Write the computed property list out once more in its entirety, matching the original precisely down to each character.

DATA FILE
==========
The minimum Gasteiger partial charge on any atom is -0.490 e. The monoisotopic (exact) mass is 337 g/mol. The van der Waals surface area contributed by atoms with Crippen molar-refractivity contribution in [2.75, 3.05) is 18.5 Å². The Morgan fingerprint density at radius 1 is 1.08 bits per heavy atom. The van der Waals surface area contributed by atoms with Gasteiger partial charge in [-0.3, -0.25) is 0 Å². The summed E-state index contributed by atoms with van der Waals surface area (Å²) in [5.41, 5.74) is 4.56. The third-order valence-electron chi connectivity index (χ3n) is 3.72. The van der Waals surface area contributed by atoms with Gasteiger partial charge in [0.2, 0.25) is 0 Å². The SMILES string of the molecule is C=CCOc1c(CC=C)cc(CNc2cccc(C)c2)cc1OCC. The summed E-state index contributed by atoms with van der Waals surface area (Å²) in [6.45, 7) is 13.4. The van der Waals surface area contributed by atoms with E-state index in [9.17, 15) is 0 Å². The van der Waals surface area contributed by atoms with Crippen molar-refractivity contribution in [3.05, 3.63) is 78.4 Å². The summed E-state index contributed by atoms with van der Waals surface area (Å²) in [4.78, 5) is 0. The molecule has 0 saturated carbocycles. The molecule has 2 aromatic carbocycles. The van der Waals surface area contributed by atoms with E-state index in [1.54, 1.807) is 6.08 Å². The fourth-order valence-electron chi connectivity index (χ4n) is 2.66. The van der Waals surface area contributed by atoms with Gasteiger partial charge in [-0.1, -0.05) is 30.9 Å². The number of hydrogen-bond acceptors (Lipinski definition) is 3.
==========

The minimum Gasteiger partial charge on any atom is -0.490 e. The monoisotopic (exact) mass is 337 g/mol. The van der Waals surface area contributed by atoms with Crippen molar-refractivity contribution in [2.75, 3.05) is 18.5 Å². The Morgan fingerprint density at radius 1 is 1.08 bits per heavy atom. The van der Waals surface area contributed by atoms with Gasteiger partial charge in [-0.3, -0.25) is 0 Å². The summed E-state index contributed by atoms with van der Waals surface area (Å²) in [5.41, 5.74) is 4.56. The third-order valence-electron chi connectivity index (χ3n) is 3.72. The van der Waals surface area contributed by atoms with Gasteiger partial charge in [0.2, 0.25) is 0 Å². The SMILES string of the molecule is C=CCOc1c(CC=C)cc(CNc2cccc(C)c2)cc1OCC. The summed E-state index contributed by atoms with van der Waals surface area (Å²) in [6.45, 7) is 13.4. The van der Waals surface area contributed by atoms with E-state index in [9.17, 15) is 0 Å². The van der Waals surface area contributed by atoms with Crippen molar-refractivity contribution in [3.05, 3.63) is 78.4 Å². The summed E-state index contributed by atoms with van der Waals surface area (Å²) in [4.78, 5) is 0. The molecule has 0 saturated carbocycles. The molecule has 2 aromatic carbocycles. The van der Waals surface area contributed by atoms with E-state index in [1.54, 1.807) is 6.08 Å². The fourth-order valence-electron chi connectivity index (χ4n) is 2.66. The van der Waals surface area contributed by atoms with Gasteiger partial charge in [-0.1, -0.05) is 30.9 Å². The number of hydrogen-bond acceptors (Lipinski definition) is 3.